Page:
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Thurston County Connection
September, 2014
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Back-to-School Safety 101:

Hope for the Best…..Prepare for the Worst!

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 Washington Counts Heads in 1870

From the Archives

According to the 1870 census, which Washington cities were ranked number 1 and 2 in population? (The answer may surprise you.) Take the following quiz for a brief cruise through our territorial history. Answers below.

1. Which question was not asked in the 1870 census?
a. Value of real estate
b.Whether literate or not
c. Whether blind or insane
d. Whether children in home were born legitimately or out of wedlock

2. What was the most significant difference between the census of 1860 and 1870?

3. True or False: Washington Territory’s population increased by a third between 1860 and 1870.

4. Which Washington cities were ranked number 1 and 2 in population in 1870?
a. Walla Walla and Olympia
b. Seattle and Olympia
c. Seattle and Port Townsend
d. Walla Walla and Seattle

5. True or False: More than half of Washington children attended school.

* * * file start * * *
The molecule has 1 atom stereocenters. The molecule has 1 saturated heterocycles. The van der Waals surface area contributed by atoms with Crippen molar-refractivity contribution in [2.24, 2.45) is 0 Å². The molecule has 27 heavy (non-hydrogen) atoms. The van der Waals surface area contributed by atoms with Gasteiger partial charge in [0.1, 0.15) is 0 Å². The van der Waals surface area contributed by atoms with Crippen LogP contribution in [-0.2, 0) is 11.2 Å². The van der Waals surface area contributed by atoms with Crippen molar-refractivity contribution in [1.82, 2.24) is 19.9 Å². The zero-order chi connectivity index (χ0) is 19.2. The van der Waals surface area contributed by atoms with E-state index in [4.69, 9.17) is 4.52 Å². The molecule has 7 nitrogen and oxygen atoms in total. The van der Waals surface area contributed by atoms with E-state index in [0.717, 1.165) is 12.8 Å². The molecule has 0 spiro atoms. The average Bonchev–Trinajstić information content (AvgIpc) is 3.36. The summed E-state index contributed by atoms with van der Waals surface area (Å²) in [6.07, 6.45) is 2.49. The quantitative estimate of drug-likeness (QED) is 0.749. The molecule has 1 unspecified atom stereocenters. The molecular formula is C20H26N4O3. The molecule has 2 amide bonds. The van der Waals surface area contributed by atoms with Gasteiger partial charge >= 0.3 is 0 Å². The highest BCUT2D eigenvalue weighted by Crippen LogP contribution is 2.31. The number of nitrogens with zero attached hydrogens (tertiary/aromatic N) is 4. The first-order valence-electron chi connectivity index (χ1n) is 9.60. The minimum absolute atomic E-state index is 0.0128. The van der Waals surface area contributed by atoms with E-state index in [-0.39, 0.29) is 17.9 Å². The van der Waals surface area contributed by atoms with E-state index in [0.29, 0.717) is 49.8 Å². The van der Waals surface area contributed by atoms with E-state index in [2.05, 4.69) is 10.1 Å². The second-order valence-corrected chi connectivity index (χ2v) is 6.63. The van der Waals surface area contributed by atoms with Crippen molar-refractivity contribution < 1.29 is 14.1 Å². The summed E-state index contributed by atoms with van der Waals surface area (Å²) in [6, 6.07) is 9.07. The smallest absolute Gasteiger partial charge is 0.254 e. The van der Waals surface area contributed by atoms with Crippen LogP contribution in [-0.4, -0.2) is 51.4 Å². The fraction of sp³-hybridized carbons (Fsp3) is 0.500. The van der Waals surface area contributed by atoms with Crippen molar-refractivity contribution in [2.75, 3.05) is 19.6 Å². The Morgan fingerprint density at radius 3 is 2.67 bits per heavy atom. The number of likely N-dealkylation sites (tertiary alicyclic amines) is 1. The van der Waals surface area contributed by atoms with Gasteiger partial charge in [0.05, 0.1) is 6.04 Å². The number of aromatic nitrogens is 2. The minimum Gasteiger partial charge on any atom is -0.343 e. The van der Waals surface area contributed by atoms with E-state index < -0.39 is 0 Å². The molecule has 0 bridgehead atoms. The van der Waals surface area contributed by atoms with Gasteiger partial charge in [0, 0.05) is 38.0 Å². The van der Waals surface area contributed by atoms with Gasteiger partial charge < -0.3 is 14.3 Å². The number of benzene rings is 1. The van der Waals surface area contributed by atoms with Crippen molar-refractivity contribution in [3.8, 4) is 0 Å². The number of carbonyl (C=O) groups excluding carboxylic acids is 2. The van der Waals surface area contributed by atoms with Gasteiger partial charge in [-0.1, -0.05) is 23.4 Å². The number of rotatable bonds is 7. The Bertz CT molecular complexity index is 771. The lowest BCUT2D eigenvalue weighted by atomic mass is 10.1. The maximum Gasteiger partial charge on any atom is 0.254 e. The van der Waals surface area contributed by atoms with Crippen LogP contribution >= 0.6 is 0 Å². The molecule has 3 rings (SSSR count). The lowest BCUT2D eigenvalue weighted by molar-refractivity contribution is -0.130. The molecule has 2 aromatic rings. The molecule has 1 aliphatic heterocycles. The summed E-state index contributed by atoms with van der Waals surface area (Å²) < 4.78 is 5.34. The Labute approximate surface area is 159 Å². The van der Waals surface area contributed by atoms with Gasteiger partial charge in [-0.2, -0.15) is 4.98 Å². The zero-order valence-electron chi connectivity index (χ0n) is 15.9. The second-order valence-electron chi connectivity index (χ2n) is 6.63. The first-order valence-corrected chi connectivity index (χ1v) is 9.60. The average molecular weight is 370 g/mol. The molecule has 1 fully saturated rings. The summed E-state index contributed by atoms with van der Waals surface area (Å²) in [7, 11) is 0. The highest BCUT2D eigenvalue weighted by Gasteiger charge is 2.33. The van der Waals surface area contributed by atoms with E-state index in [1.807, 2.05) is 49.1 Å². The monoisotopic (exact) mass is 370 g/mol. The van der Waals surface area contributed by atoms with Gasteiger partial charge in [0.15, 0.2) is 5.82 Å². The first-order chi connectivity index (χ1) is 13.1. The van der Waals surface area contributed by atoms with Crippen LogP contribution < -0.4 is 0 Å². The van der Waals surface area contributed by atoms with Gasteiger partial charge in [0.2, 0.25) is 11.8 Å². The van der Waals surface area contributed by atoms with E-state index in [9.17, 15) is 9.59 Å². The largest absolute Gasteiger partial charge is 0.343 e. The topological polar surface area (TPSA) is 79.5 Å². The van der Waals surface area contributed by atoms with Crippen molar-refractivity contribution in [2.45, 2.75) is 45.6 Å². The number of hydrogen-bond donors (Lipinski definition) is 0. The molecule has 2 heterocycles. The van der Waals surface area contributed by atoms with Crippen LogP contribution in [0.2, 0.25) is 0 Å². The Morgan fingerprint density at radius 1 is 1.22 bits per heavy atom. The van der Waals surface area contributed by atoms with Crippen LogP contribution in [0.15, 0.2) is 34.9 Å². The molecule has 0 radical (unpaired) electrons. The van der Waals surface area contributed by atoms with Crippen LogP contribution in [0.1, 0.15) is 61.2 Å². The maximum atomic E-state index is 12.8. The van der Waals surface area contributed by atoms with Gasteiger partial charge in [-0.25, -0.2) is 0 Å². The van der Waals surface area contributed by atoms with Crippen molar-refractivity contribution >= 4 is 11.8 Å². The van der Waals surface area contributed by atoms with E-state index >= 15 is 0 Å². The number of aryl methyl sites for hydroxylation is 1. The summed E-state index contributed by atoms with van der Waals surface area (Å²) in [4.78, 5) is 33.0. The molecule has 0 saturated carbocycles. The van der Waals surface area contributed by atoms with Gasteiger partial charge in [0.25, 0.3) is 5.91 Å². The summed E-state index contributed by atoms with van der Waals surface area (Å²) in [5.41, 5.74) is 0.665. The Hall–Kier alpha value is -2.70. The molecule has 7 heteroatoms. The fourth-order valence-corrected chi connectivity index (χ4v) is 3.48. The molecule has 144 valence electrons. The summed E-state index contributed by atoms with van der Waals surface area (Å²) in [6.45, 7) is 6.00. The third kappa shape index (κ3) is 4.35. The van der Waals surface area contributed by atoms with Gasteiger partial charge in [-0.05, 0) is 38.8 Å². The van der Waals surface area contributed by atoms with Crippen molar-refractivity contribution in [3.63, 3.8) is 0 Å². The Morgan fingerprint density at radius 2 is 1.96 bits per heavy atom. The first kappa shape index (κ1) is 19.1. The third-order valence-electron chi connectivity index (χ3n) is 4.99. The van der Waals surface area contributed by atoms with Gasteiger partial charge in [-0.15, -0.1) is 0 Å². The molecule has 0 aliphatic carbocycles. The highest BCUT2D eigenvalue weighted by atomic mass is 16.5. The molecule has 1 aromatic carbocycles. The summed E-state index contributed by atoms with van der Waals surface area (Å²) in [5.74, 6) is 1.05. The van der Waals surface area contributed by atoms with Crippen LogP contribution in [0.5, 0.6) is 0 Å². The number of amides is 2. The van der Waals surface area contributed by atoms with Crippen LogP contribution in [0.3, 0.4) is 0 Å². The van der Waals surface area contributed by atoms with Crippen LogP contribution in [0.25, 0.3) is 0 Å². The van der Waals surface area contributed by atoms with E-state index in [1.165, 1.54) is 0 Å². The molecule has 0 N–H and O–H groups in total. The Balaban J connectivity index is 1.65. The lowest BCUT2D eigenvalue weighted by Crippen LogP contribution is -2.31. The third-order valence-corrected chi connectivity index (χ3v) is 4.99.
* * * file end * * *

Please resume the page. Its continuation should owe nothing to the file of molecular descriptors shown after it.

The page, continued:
6. Two counties were renamed by the Territorial Legislature between the 1860 and 1870 censuses. The original names of the counties were Sawamish and Ferguson. Can you name the two renamed counties?
a. Stevens and Clark
b. Mason and Yakima
c. Spokane and Jefferson
d. King and Benton

7. Only 28% of Washington’s population in 1870 was born in the territory. Next to Oregon, most emigrants to Washington came from what state?
a. Michigan
b. California
c. New York
d. Illinois

Answers:

1. D. Whether children in home were born legitimately or out of wedlock
2. The 1870 census was the first in which African Americans were not classified as either “free” or “slave.”
3. False. Washington’s population doubled between 1860 and 1870 to a total of 23,955. The derivation of this number was affected by the racism of the time. Only “civilized” Indians (those not living on reservations) were counted in the official census which determined the allocation of legislative representation. While only 1,319 Indians were counted using this criteria, the unofficial count resulted in more than 13,000 living on reservations.
4. D. Walla Walla’s population was 1,394. Olympia with 1,203 residents edged out Seattle’s 1,107.
5. True: 3,337 of Washington’s 6,458 children attended school; 1,864 male students; 1,639 female students.
6. B. Mason County was formerly Sawamish and Yakima was Ferguson.
7. C. New York

Information courtesy of HistoryLink.org

By Keith Eisner

Olympia in about 1870. Olympia in about 1870.